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Renin Assay

Results continued...

Many things can affect renin test results. Your doctor will talk with you about any abnormal results that may be related to your symptoms and past health.

High values

A high renin value can mean kidney disease, blockage of an artery leading to a kidney, Addison's disease, cirrhosis, excessive bleeding (hemorrhage), or malignant high blood pressure is present.

Low values

A low renin value can mean some types of kidney disease or Conn's syndrome is present.

What Affects the Test

Reasons you may not be able to have the test or why the results may not be helpful include:

  • Eating natural black licorice in the 2 weeks before the test.
  • Taking some medicines used to treat high blood pressure.
  • Taking aspirin, caffeine, estrogens, or diuretics.
  • Your position (standing, sitting, or lying down) before the test is done or the time of day when the blood sample is drawn, as well as recent salt intake.
  • Taking very high doses of corticosteroids.
  • Being pregnant.

What To Think About

  • A renin test is often done at the same time as an aldosterone test. To learn more, see the topic Aldosterone.
  • A renin stimulation test may occasionally be done if blood renin levels are low. To prepare for this test, you will eat a low-sodium diet for 3 days. A blood renin level will be drawn and a diuretic, usually furosemide (Lasix), will be put in a vein (intravenous) in your arm. Normally, blood renin levels will increase, but in Conn's syndrome blood renin levels will not change after taking the diuretic.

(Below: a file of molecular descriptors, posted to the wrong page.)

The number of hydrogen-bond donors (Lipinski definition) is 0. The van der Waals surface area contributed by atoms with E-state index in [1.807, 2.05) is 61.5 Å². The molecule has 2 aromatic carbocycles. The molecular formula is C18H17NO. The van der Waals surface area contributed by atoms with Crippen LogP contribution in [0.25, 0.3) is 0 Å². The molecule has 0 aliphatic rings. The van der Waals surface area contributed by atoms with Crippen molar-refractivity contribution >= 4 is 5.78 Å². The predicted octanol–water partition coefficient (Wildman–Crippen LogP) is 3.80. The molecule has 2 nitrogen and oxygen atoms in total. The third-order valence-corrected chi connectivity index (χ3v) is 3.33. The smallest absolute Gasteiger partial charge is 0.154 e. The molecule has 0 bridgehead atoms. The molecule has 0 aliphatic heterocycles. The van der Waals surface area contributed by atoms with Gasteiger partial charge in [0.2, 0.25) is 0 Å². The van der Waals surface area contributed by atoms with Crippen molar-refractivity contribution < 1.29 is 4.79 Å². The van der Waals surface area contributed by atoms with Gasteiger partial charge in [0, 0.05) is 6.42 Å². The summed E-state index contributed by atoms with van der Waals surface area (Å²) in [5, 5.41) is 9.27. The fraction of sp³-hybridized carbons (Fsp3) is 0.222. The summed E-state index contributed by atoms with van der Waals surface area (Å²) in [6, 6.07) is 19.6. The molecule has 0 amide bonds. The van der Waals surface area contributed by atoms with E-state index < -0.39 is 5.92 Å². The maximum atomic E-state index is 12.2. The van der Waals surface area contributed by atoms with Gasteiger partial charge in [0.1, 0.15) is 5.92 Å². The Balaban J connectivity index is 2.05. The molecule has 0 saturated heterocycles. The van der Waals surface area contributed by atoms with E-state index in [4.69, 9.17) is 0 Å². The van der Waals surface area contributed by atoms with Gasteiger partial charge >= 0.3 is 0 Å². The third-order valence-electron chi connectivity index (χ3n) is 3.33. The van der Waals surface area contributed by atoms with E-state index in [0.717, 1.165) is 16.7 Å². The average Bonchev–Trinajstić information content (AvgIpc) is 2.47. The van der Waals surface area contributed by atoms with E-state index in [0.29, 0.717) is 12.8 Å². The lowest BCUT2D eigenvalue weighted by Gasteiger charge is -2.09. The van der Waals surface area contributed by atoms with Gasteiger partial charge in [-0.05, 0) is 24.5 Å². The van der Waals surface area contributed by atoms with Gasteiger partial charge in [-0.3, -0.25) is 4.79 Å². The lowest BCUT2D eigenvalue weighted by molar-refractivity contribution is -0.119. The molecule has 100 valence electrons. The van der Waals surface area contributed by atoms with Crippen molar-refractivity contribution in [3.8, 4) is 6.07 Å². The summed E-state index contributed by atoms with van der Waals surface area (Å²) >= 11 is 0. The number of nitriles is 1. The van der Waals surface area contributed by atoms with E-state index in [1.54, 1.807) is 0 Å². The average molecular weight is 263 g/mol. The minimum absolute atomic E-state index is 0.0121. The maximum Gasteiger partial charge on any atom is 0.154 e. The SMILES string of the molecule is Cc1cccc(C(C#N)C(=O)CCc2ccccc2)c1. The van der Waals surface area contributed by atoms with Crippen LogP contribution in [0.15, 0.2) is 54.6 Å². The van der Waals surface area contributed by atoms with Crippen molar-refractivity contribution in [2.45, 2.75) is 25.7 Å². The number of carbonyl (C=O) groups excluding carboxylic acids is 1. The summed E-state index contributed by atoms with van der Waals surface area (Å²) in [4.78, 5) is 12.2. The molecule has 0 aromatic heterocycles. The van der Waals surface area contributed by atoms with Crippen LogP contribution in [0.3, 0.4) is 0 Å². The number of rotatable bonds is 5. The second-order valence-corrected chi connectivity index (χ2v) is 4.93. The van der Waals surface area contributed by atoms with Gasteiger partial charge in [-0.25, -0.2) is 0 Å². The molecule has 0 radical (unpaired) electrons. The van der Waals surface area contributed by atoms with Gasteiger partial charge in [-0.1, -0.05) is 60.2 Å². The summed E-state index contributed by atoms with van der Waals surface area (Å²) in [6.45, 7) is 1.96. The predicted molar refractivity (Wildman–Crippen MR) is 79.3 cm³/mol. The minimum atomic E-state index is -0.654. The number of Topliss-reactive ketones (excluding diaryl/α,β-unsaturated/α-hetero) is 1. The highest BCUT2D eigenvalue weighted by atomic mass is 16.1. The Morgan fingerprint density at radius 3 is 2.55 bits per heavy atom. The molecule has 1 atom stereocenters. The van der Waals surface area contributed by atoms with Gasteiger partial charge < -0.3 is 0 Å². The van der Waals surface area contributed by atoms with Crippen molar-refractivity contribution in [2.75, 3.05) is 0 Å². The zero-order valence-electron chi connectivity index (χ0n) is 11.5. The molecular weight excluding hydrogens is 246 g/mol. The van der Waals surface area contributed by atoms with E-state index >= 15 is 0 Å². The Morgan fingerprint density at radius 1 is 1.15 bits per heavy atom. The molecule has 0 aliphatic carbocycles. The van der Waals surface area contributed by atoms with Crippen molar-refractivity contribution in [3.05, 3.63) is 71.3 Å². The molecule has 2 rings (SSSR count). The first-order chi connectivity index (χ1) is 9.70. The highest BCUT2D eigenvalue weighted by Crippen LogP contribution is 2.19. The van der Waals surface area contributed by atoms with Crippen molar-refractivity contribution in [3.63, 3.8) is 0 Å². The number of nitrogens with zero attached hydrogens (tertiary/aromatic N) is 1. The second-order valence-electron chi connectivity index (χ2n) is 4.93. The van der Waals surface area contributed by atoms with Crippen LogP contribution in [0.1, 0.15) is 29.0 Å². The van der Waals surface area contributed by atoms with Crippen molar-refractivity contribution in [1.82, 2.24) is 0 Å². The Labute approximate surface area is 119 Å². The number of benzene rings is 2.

• Many hospitals now measure renin activity with the renin direct immunoassay, which measures the amount of renin in the blood. A plasma renin activity (PRA) test measures the production of a hormone called angiotensin I rather than renin itself. A renin direct immunoassay is easier to do and can generally be done instead of the PRA test. But in some situations (such as pregnancy), PRA results may be more accurate than the renin direct immunoassay.
  • Other tests that may be done to investigate high blood pressure include duplex Doppler ultrasound, arteriography, magnetic resonance imaging (MRI), and magnetic resonance angiography (MRA).

WebMD Medical Reference from Healthwise

Last Updated: June 20, 2012
This information is not intended to replace the advice of a doctor. Healthwise disclaims any liability for the decisions you make based on this information.

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